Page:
Mulching Fall Leaves

Nov 07, 2022

Fallen leaves can make a big mess in your yard — they cut off oxygen and sunlight from the grass underneath, cause algae blooms in trapped water, and become a home for pests and insects. But what if there was an easy way to skip the hassle of raking, bagging, and burning while converting those leaves into free, nutrient-rich mulch?
Mulching the leaves every week as they fall from your trees will return nutrients back to the soil as the shredded leaves decompose. When used in your garden and flower beds, these mulched leaves will also protect plant roots, smother weeds, provide insulation, and help the soil retain moisture.
So how can you get started?
Collect your leaves
Often, the most efficient method for collecting leaves is to use a lawn mower with a bag attachment. Make sure your leaves are dry by waiting a few days after the most recent rain before you begin. Wet leaves are heavy and cumbersome to work with, and they could easily clog your mower. Set the blade high to avoid green lawn clippings in your mulch — the nitrogen in the greens will speed up decomposition and cause the mulch to need to be replaced more often. If you do not have a lawn mower, a leaf vacuum or rake will do the trick as well.
Shred your leaves
If you don’t use a lawn mower, you will have to shred the leaves after collecting them. A leaf shredder, or even a woodchipper, can be bought or rented for the job, but you can cut costs by using a weed eater, instead. Simply confine the leaves to a small area such as a garbage can and use the weed eater to break them down.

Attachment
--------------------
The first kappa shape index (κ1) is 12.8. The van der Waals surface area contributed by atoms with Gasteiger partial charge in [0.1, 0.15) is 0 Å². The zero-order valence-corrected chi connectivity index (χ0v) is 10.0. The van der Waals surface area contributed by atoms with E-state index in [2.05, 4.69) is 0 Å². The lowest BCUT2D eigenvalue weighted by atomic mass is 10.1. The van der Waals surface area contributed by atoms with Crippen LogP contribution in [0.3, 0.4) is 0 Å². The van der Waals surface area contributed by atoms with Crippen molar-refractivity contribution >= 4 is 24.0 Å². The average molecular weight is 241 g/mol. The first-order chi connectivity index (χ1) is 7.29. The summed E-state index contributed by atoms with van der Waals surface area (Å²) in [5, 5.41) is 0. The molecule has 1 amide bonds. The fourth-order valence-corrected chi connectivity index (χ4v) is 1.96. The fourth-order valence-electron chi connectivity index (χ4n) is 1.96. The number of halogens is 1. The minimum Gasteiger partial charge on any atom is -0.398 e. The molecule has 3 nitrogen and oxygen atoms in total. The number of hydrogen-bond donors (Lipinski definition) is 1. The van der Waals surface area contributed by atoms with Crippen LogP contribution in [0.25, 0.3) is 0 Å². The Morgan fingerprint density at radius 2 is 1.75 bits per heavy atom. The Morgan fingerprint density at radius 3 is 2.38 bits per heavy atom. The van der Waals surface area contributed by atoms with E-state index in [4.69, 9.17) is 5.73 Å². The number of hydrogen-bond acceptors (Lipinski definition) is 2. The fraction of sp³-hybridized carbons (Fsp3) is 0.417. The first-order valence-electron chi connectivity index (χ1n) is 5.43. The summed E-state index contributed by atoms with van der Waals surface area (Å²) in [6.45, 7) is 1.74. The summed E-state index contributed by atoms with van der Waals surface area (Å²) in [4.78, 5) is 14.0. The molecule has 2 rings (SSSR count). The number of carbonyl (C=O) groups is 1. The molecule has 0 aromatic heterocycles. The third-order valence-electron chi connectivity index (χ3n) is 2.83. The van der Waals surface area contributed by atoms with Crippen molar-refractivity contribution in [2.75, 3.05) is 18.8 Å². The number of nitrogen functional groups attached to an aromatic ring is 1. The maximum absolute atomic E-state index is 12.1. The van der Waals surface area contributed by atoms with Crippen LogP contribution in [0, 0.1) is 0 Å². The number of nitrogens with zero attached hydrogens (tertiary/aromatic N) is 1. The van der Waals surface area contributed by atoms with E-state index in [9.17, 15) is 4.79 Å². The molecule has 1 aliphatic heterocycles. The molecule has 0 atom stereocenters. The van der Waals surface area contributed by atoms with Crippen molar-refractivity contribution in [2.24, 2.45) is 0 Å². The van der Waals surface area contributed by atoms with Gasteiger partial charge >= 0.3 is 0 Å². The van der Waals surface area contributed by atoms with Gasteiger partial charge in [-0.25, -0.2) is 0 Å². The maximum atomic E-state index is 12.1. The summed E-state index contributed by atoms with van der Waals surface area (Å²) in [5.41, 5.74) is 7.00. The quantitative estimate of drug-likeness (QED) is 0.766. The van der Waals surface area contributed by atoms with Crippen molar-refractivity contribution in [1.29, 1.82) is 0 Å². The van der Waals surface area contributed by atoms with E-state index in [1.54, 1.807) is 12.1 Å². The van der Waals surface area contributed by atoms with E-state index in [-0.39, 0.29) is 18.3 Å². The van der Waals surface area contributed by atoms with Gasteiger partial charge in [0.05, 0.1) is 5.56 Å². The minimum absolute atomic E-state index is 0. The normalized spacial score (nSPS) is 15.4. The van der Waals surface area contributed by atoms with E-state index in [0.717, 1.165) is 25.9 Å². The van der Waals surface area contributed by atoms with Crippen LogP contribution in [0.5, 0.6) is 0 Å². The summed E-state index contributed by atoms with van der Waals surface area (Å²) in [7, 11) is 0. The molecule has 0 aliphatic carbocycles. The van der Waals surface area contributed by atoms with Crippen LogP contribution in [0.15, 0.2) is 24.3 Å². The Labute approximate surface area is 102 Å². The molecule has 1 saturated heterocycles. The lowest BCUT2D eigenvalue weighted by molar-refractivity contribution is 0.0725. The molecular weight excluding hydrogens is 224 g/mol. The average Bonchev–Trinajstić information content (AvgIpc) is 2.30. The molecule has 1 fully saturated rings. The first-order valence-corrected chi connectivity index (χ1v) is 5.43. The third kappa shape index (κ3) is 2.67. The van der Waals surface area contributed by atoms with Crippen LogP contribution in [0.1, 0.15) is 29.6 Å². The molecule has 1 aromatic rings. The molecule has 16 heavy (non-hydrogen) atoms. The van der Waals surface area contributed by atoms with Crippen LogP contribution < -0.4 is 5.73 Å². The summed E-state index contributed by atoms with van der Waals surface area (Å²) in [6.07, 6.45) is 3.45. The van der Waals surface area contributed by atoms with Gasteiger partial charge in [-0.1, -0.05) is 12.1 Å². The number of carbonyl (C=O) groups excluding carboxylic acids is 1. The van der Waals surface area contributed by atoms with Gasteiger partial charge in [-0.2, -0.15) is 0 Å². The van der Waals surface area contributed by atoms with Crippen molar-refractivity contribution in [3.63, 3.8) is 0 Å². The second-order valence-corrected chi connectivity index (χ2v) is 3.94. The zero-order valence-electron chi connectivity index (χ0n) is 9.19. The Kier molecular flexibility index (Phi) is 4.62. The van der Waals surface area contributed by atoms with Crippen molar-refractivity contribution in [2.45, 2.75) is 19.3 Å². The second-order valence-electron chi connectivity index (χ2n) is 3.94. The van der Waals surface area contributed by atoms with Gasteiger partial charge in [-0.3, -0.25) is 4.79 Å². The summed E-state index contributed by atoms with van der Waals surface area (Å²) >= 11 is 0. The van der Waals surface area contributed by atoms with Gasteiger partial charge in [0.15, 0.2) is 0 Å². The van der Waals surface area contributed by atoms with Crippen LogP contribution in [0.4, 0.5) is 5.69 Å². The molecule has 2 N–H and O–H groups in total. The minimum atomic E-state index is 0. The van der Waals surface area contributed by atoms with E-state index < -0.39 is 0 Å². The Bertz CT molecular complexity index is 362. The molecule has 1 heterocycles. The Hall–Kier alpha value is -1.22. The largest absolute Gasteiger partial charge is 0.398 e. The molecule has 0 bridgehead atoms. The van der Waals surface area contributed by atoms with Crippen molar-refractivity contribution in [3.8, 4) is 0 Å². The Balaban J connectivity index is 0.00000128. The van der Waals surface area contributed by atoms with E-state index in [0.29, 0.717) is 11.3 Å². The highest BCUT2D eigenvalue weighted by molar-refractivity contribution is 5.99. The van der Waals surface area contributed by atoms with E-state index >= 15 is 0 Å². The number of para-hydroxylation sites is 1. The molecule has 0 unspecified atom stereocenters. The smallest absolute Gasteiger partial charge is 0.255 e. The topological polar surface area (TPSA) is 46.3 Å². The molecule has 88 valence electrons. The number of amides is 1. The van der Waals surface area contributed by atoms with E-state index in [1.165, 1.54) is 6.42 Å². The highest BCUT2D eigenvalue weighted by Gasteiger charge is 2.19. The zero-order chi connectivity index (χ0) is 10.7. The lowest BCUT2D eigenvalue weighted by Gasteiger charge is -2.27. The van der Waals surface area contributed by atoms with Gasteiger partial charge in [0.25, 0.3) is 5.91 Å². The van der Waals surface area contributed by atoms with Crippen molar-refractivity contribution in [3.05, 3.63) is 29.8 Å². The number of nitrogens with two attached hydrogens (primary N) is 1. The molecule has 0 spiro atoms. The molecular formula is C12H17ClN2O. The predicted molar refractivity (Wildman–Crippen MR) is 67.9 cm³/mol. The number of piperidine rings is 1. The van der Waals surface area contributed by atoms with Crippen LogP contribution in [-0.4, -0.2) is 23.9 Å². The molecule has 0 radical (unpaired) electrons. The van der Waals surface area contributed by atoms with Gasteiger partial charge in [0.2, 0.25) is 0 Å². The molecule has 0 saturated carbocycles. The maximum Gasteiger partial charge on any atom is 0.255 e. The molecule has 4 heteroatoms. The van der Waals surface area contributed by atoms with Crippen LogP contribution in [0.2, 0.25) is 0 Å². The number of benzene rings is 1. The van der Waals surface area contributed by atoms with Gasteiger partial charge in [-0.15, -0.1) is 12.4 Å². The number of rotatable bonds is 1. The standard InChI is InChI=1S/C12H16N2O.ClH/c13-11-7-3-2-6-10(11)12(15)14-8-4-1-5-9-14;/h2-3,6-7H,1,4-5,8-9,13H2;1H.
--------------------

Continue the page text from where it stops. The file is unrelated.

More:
Spread your leaves
            To effectively mulch around plants and flowers in your garden, spread your mulch three inches thick, keeping it three inches away from the base of plants to prevent plant rot and insect infestation. The leaf mulch will improve your garden’s water retention and insulation during the cold temperatures. Leaf mulch can be an excellent option for dealing with tough clay or sandy soil. As it composts, the mulch improves the soil texture to prevent compaction or erosion.
Store extra mulch
            If you end up with more leaves than you need, store the extras in a leaf mold bin to turn them into an incredibly effective soil amendment for your summer garden. A wooden or wire bin is often the most popular choice, but for those of us who are truly low maintenance, a large garbage bag will also work. To aid the decomposition process, dampen your pile with water and cover with a tarp to trap the moisture and protect the leaves from wind. If you’re using a garbage bag, cut several slits in the plastic to allow oxygen to enter. Every month thereafter, check your pile and add more water if the leaves look too dry, and occasionally turn over the pile to increase oxygen exposure.
            Don’t waste the nutrients currently sitting in the leaves all over your yard. Making mulch is a rewarding and cost-effective way to keep your lawn and garden in top shape this winter. For more lawn care tips and advice, contact your local Co-op.
For more content like this, check out the latest issue of The Cooperator.

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